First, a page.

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More CRE Banks Test the Waters of Construction Lending, but Risks Abound - Report

June 11, 2018, 07:18 AM
Filed Under: Construction

A reliance on spread revenue and narrow business models can present a credit challenge for banks concentrated in commercial real estate (CRE) lending relative to more diversified regional banking peers, Fitch Ratings says. Interest rate risk from liability-sensitive profiles and a reliance on wholesale funding can also limit financial flexibility, especially in a rising rate environment. As such, Fitch believes that relatively stable deposit funding will be a primary differentiator and competitive advantage among CRE-concentrated banks.

For the U.S. banking industry, construction loans had a peak credit loss rate of 8.0% during the financial crisis, compared to a peak blended loss rate for all loan types of 3.0%. Banks with CRE loan concentrations generally have lower credit losses than industry averages, and most have avoided construction lending. That said, a small group of concentrated construction lenders have emerged in recent years, contrary to the broader industry trend of pullback in construction lending. These lenders have yet to be tested through a credit cycle.

Niche multifamily lenders in stable markets like New York and California may benefit from rent regulations that drive low vacancy rates and predictable cash flows, which can help offset the concentration risk in these loan portfolios. Moreover, these lenders typically have minimal exposure to the relatively volatile high end of the multifamily market. However, many of these lenders also have liability-sensitive balance sheets, unlike other banks that can position balance sheets to take advantage of rising rate environments and therefore could be hurt by rising interest rates.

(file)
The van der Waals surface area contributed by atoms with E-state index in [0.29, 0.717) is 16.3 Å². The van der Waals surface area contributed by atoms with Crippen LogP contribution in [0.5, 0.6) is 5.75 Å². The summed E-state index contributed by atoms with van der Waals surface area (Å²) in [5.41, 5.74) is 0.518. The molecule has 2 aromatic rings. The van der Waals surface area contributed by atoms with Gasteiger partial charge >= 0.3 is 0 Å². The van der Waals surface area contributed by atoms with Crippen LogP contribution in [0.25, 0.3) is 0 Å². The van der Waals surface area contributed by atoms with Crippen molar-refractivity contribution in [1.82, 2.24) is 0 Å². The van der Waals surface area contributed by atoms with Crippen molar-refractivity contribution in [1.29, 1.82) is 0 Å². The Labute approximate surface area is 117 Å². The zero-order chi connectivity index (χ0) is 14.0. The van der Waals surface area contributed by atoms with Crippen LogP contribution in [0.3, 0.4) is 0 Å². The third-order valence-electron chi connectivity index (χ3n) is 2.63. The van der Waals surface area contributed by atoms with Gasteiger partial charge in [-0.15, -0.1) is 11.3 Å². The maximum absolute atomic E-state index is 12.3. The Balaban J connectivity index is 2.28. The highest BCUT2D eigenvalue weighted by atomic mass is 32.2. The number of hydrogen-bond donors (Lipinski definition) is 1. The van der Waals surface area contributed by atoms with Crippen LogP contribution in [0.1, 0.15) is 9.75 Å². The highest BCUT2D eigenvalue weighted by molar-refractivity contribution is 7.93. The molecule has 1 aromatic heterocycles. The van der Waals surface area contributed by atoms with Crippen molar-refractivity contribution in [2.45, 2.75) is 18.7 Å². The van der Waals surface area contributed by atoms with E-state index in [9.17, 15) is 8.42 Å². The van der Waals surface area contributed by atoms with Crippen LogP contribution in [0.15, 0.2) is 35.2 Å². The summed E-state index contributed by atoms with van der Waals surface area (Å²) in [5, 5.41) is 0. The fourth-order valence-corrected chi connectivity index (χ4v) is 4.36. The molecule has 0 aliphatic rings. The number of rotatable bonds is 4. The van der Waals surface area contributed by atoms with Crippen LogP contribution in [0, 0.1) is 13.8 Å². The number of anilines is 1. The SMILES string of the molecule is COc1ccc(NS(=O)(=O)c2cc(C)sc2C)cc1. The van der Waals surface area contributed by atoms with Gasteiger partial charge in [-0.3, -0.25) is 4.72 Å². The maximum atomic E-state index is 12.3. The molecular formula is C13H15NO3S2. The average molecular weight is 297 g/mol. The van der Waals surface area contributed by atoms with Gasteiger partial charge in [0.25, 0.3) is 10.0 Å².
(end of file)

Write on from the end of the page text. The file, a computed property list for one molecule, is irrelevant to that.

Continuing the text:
Over the past five years, some CRE-concentrated banks have increased relative exposure to construction loans, which has been contracting for the industry in general. Loans financing the acquisition, development or construction (ADC) of real estate have repayments dependent on future sales or refinancing. Construction lending drove bank charge-offs during the financial crisis, and the industry has reduced relative exposure to construction lending since then. However, Fitch notes that some banks have chosen to either grow or maintain their ADC portfolios at over 100% of risk-based capital.

The recent Economic Growth, Regulatory Relief, and Consumer Protection Act (S.2115), which passed the Senate in March, includes language easing the definition of high volatility commercial real estate (HVCRE), which currently attracts a 150% risk weighting. HVCRE typically would capture certain ADC loans. The Senate bill seeks to narrow and more clearly define the scope and capital requirements for HVCRE lending, which could make it more attractive to banks. HVCRE loans typically fund relatively leveraged commercial real estate construction projects that are intended to be tenanted rather than owner occupied. A notable change to the rule is the allowance of the appraised value of land, instead of historical cost, to receive credit toward the 15% capital contribution required for a loan to be exempt from HCVRE designation.

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